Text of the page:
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We Come Not to Bury Mulberry, But to Praise it!

Q. I caught your show for the first time recently while driving. It was very

—informative and responsible. But part of your discussion with a woman with a mulberry tree 'problem' left me disappointed. Yes, wildlife and birds enjoy mulberries, but so do humans! The berries are large and easily picked—you don't have to get down on the ground or deal with thorns—and the branches bend easily without breaking, bringing more of the treasures within reach.

I enjoy all three types I've encountered in New Jersey:

  • - Purple: large fruits; taste a little like watermelon; not very common.
  • - White: fruits are a little smaller; very sweet; and very common.
  • - Black: the best of all, more flavor and less sweetness than the white ones.

Yes, ripe mulberries can mess up a sidewalk for the first few weeks of June. But if picked and eaten instead, those two or three weeks can turn from inconvenience to joy! I think it would be great if you did a segment on these and other foods that people consider weeds or nuisances—like dandelion, lamb's quarter, and other common, easy-to-identify, safe wild edibles. It's great to harvest from a garden you didn't plant! Thanks,

    ---Marc in Fanwood (north central), NJ
A. I am pleased to report that extolling the merits of unappreciated plants is a regular topic on our show, Marc. There's an article called "Eat Your Weedies" in our A to Z archives that examines several edible wild plants that people routinely complain about (chickweed, white clover, purslane and wild violets); and I love the so-called invasive wineberry so much that it got its very own article. And now you've put mulberry on the table.

One of my favorite books, Peter Del Tredici's "Wild Urban Plants of the Northeast" (Cornell University Press; 2010), explains that the prevalence of the (originally Asian) white mulberry in America is due to a silkworm breeding craze that exploded in the 1820s. The trees were grown like mad, the silkworm business never materialized, and then birds helped spread the plant even further. Del Tredici notes that these naturalized trees (the second most common 'weed' in New York City!) are excellent at erosion control, reduce the heat of paved areas in cities, survive salty and compacted soils and provide excellent food and habitat for wildlife. But he adds that he finds the flavor of the fruits "insipid". Turns out that maybe he just didn't try enough trees.

In his latest book, "Grow Fruit Naturally", frequent YBYG guest and noted fruit expert Dr. Lee Reich describes three different varieties of mulberry that are named according to the hues of their fruit, but warns that these designations bear little relation to the actual colors of the fruits any individual plant will produce. So—at least in the North—your {quote} "black" and "purple" berries are probably just variations produced by the endless crossings and natural hybridizing of red and white mulberry trees. The true black mulberry, explains Lee, is native to Western Asia, and hardy only in Zones 7 and warmer (and even then only in drier areas of those climes). Lee calls it "the best tasting of all mulberries—and perhaps the best tasting of all fruits…the berries have an intense flavor, as if coming from a fruit five times their size, and a sweetness that is offset with a perfect balance of zing."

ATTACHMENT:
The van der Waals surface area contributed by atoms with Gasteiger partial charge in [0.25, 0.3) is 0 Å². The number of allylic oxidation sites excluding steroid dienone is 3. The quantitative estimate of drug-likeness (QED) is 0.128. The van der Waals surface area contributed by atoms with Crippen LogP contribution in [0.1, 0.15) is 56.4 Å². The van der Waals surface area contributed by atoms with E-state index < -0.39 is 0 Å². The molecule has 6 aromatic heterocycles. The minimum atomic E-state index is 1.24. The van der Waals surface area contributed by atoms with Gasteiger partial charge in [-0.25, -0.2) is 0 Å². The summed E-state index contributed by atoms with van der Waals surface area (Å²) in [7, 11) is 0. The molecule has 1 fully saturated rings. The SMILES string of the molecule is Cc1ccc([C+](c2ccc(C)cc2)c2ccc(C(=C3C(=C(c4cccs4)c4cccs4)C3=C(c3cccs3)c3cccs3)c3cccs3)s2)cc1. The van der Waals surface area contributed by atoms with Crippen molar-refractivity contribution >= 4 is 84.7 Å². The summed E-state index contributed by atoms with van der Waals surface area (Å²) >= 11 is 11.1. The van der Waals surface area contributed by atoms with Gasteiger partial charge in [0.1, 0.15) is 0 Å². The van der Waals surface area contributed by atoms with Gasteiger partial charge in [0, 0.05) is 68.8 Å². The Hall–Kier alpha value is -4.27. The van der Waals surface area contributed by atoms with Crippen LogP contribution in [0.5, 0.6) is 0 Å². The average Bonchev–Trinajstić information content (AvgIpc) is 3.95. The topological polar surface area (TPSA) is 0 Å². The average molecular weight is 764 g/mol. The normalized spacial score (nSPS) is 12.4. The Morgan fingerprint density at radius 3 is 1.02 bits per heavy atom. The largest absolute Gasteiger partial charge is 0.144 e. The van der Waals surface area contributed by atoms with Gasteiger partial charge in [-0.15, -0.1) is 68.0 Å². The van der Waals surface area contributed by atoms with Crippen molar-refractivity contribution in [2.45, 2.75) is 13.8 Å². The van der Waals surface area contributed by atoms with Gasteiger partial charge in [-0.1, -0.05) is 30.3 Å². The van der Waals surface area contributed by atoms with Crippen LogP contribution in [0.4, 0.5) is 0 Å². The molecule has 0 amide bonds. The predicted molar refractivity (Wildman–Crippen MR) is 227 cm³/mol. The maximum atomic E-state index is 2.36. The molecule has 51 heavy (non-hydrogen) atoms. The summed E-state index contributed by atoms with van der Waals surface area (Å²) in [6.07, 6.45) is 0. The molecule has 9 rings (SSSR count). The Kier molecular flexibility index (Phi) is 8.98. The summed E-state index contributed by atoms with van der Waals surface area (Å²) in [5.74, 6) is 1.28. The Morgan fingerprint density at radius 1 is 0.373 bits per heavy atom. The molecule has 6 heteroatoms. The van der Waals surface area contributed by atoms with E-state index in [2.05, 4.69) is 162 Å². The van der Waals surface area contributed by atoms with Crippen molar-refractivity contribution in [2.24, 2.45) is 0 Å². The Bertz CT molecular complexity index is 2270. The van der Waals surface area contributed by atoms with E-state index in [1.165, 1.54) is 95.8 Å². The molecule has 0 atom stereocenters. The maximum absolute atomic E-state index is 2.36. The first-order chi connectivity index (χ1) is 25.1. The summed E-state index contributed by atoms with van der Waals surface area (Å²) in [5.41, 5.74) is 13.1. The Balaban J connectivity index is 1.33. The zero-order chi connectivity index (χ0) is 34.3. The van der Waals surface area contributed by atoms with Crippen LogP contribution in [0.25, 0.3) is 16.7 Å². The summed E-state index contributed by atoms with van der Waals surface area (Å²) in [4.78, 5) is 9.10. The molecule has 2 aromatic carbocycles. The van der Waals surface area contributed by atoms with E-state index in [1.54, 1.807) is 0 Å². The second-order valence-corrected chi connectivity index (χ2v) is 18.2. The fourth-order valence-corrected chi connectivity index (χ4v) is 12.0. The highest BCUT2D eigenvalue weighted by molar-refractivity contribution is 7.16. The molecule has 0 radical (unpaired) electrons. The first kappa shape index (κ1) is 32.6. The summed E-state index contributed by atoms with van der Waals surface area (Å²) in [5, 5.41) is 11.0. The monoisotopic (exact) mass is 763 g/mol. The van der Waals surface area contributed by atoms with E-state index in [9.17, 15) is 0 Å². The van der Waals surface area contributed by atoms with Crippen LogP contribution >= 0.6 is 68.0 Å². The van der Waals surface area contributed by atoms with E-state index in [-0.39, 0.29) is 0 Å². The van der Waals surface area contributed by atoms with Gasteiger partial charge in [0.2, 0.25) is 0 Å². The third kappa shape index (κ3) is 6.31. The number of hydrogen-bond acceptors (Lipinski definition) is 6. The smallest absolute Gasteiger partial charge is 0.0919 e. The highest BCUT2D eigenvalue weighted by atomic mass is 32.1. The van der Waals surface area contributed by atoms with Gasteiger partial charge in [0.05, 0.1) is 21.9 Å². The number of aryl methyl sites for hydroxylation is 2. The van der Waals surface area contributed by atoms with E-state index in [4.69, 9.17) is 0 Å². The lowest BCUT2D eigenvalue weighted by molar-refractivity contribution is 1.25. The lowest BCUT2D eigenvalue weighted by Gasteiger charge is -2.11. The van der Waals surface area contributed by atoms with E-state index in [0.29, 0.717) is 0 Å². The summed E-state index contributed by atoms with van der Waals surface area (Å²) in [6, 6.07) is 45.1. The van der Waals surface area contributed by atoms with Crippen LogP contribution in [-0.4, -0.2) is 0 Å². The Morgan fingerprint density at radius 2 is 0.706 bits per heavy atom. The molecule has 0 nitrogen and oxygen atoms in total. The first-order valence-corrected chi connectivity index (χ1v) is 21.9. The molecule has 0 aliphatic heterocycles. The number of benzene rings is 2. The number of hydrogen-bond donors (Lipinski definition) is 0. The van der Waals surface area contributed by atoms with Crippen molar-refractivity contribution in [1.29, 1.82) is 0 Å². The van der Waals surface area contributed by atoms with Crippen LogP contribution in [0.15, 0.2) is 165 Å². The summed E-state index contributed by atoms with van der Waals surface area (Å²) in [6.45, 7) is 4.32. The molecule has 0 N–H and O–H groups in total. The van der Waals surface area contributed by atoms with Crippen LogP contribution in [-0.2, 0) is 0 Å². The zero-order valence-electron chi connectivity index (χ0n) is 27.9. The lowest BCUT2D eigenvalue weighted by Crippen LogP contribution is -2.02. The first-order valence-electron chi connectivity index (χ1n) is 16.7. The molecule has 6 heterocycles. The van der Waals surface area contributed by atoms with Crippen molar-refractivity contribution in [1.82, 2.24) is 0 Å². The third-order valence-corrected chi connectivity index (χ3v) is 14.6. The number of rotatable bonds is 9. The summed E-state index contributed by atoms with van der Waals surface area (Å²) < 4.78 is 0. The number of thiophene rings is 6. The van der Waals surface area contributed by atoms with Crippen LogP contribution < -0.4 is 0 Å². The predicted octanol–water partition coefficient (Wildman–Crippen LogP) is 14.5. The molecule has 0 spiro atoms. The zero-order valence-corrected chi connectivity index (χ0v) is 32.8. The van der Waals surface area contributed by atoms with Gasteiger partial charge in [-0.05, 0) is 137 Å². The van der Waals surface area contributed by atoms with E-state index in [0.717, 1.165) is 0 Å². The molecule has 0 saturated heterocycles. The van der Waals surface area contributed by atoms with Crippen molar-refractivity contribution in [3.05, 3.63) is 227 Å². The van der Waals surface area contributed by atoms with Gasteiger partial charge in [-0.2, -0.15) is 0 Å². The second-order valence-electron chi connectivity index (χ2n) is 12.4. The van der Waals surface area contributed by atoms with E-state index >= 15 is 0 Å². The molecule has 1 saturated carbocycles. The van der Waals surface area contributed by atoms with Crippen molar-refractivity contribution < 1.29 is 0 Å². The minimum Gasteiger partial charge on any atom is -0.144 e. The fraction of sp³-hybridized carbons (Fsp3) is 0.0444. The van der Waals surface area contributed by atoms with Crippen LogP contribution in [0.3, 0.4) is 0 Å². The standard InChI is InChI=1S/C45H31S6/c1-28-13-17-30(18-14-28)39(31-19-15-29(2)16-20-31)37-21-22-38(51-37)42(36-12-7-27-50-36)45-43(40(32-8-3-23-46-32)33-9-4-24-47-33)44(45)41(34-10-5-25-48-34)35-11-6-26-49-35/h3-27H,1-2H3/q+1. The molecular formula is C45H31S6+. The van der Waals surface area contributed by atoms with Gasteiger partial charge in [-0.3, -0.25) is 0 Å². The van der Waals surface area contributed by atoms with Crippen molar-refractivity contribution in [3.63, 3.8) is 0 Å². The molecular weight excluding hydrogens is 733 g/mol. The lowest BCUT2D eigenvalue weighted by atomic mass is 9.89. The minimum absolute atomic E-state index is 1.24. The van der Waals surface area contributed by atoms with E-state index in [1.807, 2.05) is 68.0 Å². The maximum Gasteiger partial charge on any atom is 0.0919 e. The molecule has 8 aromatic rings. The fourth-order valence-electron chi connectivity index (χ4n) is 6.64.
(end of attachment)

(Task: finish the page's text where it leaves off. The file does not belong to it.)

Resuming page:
The red mulberry is actually American-born, but Lee explains that this native has been naturally hybridizing with the white Asian variety that was intensively cultivated in the 1800s for so long that there are an enormous number of natural variations out there.

As a result, the so-called 'white mulberry' can produce fruits that are white, lavender or black—which explains how your {quote} "black" berries could appear in the North; they're probably genetic variants produced by the crossing of a white and red mulberry. (Lee adds that true black mulberries ripen much later in the season than the common red and white types; in mid to late summer as opposed to Spring.)

Along with color, the flavor of the fruits can vary greatly from tree to tree in the wild. Lee has tasted some that he declared to be MUCH too sweet, but adds that some of the red/white hybrids can have a flavor so

it approaches that of the black type he so praises. All mulberries are edible, so once you've learned to properly identify the trees (the berries have the look and shape of blackberries), you can search for the wild ones with the best taste.

And, unlike many so-called alien invasives, there are named cultivars available that Lee highly recommends, including "Illinois Everbearing" a {quote} "probable" red and white hybrid whose flavor, says Lee, almost matches that of his treasured black berries. And for those who live in warm, dry areas with mild winters, named varieties of the true black mulberry are also available from specialty suppliers.

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